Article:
The Ninth Circuit created a rebuttable presumption in Kodak that a patent holder’s refusal to grant a license was lawful.14  However, while the court acknowledged on one hand that a “reluctance to sell . . . patented or copyrighted parts was a presumptively legitimate business justification,” it countered that this “presumption may also be rebutted by evidence of pretext.”15  The Ninth Circuit ultimately found antitrust liability in this situation when it concluded that the patents played no role in Kodak’s refusal to license, therefore rebutting the valid business justification.16

The Ninth Circuit’s rebuttable presumption test for unilateral refusals to license has been considered controversial and even criticized for its consideration of a firm’s subjective intent.17  First, prior to Kodak, there had been “no reported case in which a court ha[d] imposed antitrust liability for a unilateral refusal to sell or license a patent or copyright.”18  Second, several circuits had definitively held (and continue to hold) that a unilateral refusal to license cannot, in fact, violate Section 2.19  Third, the Federal Circuit disagreed with this subjective motivation test in In re Independent Service Organizations Antitrust Litigation (CSU) when examining a staunchly similar set of facts.20

In CSU, the Federal Circuit found a unilateral refusal to license to be per se legal, explaining that a patent holder’s subjective motivation was irrelevant.21  The Federal Circuit reiterated that the patent holder had no duty to license its IP to others and thus did not violate the antitrust laws by refusing to do so.22  Furthermore, the Federal Circuit acknowledged that a patent holder’s refusal to license “may have an anticompetitive effect,” but that the court was not concerned “so long as that anticompetitive effect is not extended beyond the statutory patent grant.”23  Other federal courts have similarly rejected the Ninth Circuit’s rebuttable presumption test for unilateral refusals, including the Seventh Circuit, which “join[ed] the Federal Circuit in saying that Image Technical just got it wrong.”24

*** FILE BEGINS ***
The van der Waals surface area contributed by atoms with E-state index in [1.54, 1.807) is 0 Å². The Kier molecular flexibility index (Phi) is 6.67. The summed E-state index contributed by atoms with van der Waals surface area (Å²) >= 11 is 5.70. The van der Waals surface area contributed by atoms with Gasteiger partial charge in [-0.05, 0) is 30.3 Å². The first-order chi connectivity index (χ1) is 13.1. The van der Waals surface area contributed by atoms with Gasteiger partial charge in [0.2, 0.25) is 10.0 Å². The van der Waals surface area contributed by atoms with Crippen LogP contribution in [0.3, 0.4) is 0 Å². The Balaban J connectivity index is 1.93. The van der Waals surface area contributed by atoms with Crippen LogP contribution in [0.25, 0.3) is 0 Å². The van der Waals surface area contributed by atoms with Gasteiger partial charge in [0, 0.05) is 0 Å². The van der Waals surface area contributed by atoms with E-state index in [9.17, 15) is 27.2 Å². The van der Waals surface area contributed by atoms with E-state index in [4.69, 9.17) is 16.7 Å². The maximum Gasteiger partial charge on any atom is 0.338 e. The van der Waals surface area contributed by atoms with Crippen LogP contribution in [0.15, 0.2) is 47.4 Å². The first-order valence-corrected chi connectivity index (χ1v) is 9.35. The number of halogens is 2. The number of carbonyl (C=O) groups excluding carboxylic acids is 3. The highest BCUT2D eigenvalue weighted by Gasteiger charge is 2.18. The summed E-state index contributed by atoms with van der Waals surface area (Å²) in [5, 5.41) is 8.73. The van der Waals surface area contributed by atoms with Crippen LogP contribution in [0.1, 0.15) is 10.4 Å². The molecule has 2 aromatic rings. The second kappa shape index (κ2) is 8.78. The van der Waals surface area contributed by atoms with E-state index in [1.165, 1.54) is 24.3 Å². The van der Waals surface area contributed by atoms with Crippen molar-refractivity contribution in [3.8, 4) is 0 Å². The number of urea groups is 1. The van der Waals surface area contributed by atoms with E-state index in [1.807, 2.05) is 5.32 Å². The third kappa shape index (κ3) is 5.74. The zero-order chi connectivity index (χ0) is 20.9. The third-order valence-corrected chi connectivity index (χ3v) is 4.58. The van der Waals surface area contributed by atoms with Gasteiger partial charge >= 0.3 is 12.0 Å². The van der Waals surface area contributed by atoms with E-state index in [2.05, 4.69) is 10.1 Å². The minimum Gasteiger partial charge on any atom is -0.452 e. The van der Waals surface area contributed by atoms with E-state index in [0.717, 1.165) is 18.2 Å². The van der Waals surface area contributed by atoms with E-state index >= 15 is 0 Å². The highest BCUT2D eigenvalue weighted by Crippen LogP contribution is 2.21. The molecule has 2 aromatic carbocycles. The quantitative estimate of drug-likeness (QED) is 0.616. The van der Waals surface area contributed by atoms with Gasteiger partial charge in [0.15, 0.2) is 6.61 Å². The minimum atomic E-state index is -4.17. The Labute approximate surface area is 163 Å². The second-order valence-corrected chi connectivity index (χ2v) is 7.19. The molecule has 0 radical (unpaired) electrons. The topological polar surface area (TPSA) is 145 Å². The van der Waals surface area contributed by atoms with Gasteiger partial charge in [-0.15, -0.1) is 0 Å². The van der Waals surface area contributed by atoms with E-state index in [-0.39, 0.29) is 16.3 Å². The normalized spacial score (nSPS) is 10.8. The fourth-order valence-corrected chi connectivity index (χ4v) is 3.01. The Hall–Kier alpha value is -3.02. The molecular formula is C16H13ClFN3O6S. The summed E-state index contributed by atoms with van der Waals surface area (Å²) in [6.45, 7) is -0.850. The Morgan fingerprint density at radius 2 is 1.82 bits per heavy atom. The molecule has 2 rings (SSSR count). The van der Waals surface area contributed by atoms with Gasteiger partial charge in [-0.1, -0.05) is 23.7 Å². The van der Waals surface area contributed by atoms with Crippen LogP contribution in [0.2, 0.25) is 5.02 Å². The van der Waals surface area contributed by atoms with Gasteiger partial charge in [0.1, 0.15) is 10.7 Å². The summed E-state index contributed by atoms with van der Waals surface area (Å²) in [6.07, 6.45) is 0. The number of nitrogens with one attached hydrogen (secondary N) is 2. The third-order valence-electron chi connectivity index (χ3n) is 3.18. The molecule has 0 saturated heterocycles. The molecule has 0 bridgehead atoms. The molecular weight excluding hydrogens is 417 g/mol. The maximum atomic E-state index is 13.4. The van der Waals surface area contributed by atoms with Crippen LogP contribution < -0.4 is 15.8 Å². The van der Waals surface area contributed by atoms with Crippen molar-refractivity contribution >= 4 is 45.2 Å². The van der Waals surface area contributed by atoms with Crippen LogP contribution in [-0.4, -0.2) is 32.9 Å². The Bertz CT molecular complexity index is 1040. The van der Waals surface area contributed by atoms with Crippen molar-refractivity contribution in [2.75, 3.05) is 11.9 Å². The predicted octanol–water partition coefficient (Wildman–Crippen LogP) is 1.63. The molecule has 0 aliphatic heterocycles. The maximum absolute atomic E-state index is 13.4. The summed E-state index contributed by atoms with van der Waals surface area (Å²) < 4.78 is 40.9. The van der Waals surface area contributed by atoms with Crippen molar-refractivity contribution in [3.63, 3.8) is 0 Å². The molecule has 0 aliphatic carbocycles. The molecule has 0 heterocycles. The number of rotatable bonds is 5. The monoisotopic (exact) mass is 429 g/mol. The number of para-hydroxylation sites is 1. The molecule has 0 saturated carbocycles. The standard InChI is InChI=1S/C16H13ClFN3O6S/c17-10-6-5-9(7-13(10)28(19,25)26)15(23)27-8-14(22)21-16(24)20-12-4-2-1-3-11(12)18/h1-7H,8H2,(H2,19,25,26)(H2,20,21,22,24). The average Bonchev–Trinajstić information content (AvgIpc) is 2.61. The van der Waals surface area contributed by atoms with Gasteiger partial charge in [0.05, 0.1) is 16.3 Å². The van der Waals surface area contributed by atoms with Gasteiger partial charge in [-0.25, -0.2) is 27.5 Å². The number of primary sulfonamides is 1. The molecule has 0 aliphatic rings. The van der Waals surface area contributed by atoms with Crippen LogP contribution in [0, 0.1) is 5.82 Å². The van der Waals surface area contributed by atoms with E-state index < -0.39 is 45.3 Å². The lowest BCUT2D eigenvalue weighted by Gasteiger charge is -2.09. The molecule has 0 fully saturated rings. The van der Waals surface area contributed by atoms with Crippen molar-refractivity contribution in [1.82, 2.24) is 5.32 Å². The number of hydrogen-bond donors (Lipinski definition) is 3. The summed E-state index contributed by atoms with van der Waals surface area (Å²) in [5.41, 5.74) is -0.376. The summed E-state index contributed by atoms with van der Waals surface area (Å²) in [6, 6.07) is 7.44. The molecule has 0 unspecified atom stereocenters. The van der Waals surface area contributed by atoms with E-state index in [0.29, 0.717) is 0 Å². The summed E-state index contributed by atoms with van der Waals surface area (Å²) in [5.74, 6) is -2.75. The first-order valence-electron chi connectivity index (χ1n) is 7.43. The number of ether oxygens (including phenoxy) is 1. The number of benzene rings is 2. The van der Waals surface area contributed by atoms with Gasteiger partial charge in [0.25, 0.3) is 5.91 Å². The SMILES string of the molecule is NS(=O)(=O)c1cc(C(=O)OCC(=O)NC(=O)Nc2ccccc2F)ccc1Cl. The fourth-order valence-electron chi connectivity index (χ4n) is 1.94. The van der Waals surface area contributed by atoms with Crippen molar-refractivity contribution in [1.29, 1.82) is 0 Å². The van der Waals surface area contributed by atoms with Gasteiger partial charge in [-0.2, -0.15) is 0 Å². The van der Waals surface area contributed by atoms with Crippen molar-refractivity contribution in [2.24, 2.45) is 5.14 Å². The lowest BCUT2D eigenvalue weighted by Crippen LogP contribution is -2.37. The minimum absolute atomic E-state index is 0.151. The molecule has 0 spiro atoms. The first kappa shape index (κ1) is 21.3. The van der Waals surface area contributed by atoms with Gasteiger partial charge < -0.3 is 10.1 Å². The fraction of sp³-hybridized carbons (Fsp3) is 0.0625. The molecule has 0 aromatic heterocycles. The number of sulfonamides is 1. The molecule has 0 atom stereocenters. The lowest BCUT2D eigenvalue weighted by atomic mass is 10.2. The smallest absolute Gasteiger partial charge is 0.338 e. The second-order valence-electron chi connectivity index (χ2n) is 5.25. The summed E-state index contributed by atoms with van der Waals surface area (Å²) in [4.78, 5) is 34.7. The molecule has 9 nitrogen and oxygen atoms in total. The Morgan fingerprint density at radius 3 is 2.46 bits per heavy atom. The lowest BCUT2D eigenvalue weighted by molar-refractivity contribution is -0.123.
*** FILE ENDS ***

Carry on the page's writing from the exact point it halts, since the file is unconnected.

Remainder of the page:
Conclusion

  • A patent holder generally has no duty or obligation under either antitrust or patent law to license its IP to others.25
  • While the Supreme Court has not definitively ruled on it, the majority of federal courts have found that a company’s unilateral refusal to license its patents does not violate Section 2 of the Sherman Act.
  • Although at least one federal circuit held that a refusal to sell a patented product constituted monopolization, it appears unlikely that most courts would do so absent exceptional circumstances or other anticompetitive conduct.

 

Endnotes    (↵ returns to text)

  1. Verizon Commn’s v. Trinko, 540 U.S. 398, 408-11 (2004).
  2. U.S. Dep’t of Justice, Fed. Trade Comm’n, Antitrust Guidelines for the Licensing of Intellectual Property §2.1 (1995) [hereinafter Antitrust-IP Guidelines] (“The Agencies apply the same general antitrust principles to conduct involving intellectual property that they apply to conduct involving any other form of tangible or intangible property.”).
  3. Unilateral refusals to license are governed by Section 2 of the Sherman Act and can be distinguished from “concerted refusals to license,” which are often deemed anticompetitive under Section 1.  See Herbert Hovenkamp, Mark D. Janis, & Mark A. Lemley, Unilateral Refusals to License, 2 J. Competition L. & Econ. 1, 34 (2006).
  4. Continental Paper Bag Co. v. Eastern Paper Bag Co., 210 U.S. 405, 429 (1908).  The Supreme Court reinforced this view in 1945 noting that a patent owner “has no obligation either to use it or to grant its use to others.  Hartford-Empire Co. v. United States, 323 U.S. 386, 432-33, clarified, 324 U.S. 570 (1945).